Checkers in TAN TAN Tanuki: Crazy Adventures in Obscure Video Game Movie Tie-ins – Dank Zine Podcast
What is it that makes Hot Dog Stand so unique? It’s an often requested “lost” educational game for the Macintosh computer. There are lost shareware games, obscure betas and whatnot floating around, but somehow Hot Dog Stand is still fondly remembered enough to stick in the minds of adult millenials today. Many people were introduced to educational programming in schools, which has created a strange interest in the genre years later. These programs and games were only accessible to teachers via special educational order forms and bundles, and often were not sold at retail level.
When I was a child, I often tried to find rooms to hide in so I wouldn’t have to go outside at recess. It wasn’t that I didn’t like going outside, but as I got older and moved away from games, playground equipment, and as I felt socially awkward around people, hiding became a high-ranking choice for me. Our school system had this rule about not letting students into the library on recess or lunch breaks. This was strange to me, as this was a school and I went to school to learn. I would have preferred to spend my time learning in peace on my own terms then go outside and feel miserable.
Anyway, on one of my many adventures hiding from a pack of vicious girls who wanted to dunk me in the sink, I ducked into one of the only “door” rooms in my school. This was a storage room/office for my favorite teacher, Mrs. Darke, who taught my enrichment classes. (Yeah, I was one of those kids, hence why I’m hiding every recess.) In this room, most older books and educational media would be kept. There was also one old Macintosh computer, which felt like my personal Mac, as I often hid in this room. Installed on this Mac were a few games, and one of them was Hot Dog Stand: Survival Math Skills.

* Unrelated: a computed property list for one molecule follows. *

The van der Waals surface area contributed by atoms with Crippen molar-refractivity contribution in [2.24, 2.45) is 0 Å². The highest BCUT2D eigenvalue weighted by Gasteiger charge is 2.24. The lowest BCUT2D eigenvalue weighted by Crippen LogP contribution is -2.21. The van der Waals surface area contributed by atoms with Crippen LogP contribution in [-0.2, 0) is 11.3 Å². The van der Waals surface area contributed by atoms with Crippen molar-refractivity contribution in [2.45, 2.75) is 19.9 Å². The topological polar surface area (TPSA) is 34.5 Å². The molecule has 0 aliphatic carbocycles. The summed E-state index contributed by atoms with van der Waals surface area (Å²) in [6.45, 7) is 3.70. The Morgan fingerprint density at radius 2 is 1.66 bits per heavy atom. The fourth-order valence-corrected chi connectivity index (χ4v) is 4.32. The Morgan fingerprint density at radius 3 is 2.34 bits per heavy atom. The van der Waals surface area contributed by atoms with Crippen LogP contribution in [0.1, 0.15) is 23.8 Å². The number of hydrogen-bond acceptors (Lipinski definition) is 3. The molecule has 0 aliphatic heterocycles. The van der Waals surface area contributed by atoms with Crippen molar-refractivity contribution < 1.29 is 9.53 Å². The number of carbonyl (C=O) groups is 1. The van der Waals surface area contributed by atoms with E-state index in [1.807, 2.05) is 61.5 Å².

Hot Dog Stand stands out to me, as I was already addicted to management style simulator games. There’s something appealing to me about that genre, and it was games like this one and Lemonade Stand by MECC that really moved me when I was a young child. Thankfully, you can teach young children mathematics using the premise of “managing a shop” and turn numbers into physical things like money to help grasp why mathematics is important.
It is a simple premise. You are managing a hot dog stand at a baseball park and you have to manage things like inventory, sales, profit, and marketing. But it has some amusing little animation and funny attempts at humor to make it endearing, and it held my attention. The first time I played, I charged $20 a hot dog and people were complaining of a “Highway Robery”. I became concerned and kept searching for a phone option button in the game to call the cops, since I felt someone was robbing the road. I was just a kid at the time, please forgive me.
These games often didn’t come in boxes, but in binders that would include teaching programs/guides. And because of that, often these games would be thrown out to make room for new teaching programs and software as computer technology moved on. It wasn’t like you could walk into Radio Shack and ask for Hot Dog Stand. You had to go to school, and your local funding might or might not provide such amenities. Sometimes, you’d get teachers who would “swap” pirated program disks around with other educators or nerds like me, who’d always make a backup of games to stash on other computers if that one computer was “taken”.
I personally would love to revisit this crazy little educational game as I have many great memories mastering it. However, the game remains lost to time…